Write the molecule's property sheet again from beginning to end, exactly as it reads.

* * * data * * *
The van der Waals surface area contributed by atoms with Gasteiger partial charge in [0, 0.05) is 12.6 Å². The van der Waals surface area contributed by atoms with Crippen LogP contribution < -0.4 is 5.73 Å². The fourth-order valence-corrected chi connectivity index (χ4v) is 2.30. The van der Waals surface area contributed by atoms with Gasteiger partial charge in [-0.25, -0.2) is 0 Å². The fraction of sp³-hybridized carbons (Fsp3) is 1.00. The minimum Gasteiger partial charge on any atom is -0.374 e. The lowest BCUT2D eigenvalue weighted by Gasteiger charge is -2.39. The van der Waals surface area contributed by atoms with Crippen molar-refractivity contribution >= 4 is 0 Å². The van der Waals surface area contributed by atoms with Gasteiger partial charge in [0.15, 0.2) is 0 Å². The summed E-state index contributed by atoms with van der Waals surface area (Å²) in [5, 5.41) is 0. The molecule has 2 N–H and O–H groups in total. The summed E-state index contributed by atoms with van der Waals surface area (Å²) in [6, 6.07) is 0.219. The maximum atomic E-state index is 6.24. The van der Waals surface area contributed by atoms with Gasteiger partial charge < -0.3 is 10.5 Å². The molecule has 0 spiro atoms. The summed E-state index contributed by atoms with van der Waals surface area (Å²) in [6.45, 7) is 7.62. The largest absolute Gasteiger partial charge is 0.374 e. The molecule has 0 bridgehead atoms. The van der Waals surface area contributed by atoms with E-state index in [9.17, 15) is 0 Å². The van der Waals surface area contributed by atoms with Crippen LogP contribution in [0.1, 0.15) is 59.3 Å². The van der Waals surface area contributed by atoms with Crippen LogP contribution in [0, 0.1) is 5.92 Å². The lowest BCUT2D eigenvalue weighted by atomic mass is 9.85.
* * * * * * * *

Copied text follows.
The van der Waals surface area contributed by atoms with Gasteiger partial charge in [0, 0.05) is 12.6 Å². The van der Waals surface area contributed by atoms with Crippen LogP contribution < -0.4 is 5.73 Å². The fourth-order valence-corrected chi connectivity index (χ4v) is 2.30. The van der Waals surface area contributed by atoms with Gasteiger partial charge in [-0.25, -0.2) is 0 Å². The fraction of sp³-hybridized carbons (Fsp3) is 1.00. The minimum Gasteiger partial charge on any atom is -0.374 e. The lowest BCUT2D eigenvalue weighted by Gasteiger charge is -2.39. The van der Waals surface area contributed by atoms with Crippen molar-refractivity contribution >= 4 is 0 Å². The van der Waals surface area contributed by atoms with Gasteiger partial charge in [0.15, 0.2) is 0 Å². The summed E-state index contributed by atoms with van der Waals surface area (Å²) in [5, 5.41) is 0. The molecule has 2 N–H and O–H groups in total. The summed E-state index contributed by atoms with van der Waals surface area (Å²) in [6, 6.07) is 0.219. The maximum atomic E-state index is 6.24. The van der Waals surface area contributed by atoms with Gasteiger partial charge < -0.3 is 10.5 Å². The molecule has 0 spiro atoms. The summed E-state index contributed by atoms with van der Waals surface area (Å²) in [6.45, 7) is 7.62. The largest absolute Gasteiger partial charge is 0.374 e. The molecule has 0 bridgehead atoms. The van der Waals surface area contributed by atoms with E-state index in [9.17, 15) is 0 Å². The van der Waals surface area contributed by atoms with Crippen LogP contribution in [0.1, 0.15) is 59.3 Å². The van der Waals surface area contributed by atoms with Crippen LogP contribution in [0, 0.1) is 5.92 Å². The lowest BCUT2D eigenvalue weighted by atomic mass is 9.85.